An abrupt change to a normal diameter of the common duct below the level of the stone

Initial diagnostic evaluation in a patient with suspected Mirizzi syndrome usually begins with abdominal ultrasound or CT. In patients with suspected Mirizzi syndrome based on initial imaging or signs and symptoms suggestive of biliary obstruction (right upper quadrant or epigastric pain, elevated liver biochemical tests), we perform MRCP to establish the diagnosis of Mirizzi syndrome. We perform endoscopic retrograde cholangiopancreatography (ERCP) to confirm the diagnosis of Mirizzi syndrome and determine if a cholecystobiliary fistula is present. (See 'Diagnosis' above and 'Classification' above.)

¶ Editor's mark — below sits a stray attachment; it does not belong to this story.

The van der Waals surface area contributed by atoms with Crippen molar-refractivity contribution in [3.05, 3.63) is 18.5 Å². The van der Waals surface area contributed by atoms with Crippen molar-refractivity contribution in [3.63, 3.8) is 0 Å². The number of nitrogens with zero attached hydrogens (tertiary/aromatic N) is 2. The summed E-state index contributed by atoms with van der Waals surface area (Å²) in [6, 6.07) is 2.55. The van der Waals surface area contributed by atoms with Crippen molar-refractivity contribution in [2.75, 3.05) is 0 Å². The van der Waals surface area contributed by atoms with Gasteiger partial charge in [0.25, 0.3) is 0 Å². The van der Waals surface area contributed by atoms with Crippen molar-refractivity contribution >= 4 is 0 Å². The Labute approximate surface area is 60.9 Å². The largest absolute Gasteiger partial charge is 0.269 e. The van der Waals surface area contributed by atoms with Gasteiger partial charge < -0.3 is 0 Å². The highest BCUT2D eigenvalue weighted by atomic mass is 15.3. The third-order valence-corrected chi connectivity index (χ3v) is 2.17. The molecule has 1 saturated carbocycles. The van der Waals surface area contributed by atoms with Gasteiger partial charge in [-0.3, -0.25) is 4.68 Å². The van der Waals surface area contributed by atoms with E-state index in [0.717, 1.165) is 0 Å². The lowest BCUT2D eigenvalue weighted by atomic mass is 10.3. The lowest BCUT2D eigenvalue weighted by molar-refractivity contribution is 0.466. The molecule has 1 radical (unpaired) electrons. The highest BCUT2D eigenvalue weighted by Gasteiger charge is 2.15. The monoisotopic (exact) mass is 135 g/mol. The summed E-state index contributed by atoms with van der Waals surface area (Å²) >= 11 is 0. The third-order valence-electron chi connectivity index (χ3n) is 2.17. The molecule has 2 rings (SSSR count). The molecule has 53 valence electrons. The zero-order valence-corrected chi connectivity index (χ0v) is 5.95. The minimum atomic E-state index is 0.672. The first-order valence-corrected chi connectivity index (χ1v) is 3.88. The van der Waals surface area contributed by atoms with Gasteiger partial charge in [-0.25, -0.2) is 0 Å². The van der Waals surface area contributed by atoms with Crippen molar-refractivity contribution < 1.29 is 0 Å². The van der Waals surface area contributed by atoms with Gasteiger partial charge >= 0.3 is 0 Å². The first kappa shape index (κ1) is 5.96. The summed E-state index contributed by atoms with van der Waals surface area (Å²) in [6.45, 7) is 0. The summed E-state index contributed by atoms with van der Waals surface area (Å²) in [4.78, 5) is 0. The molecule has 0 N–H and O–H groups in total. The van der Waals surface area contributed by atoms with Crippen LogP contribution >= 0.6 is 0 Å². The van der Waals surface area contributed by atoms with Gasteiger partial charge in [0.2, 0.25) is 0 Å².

Surgery is the mainstay of therapy for Mirizzi syndrome, permitting removal of the causal factors: the inflamed gallbladder and the impacted stone. The surgical approach to Mirizzi syndrome is based on the presence and type of cholecystobiliary fistula.

If the diagnosis of Mirizzi syndrome is made preoperatively, ERCP can be both diagnostic and therapeutic as a temporizing measure before surgery in patients with obstructive jaundice or cholangitis. If Mirizzi syndrome is diagnosed incidentally at the time of cholecystectomy, intraoperative cholangiogram should be performed prior to cholecystectomy to confirm the diagnosis and characterize the biliary anatomy. (See 'General approach' above and 'Surgery' above.)

Endoscopic treatment can be effective as a temporizing measure before surgery and can be definitive treatment for poor surgical candidates. (See 'Endoscopic therapy' above.)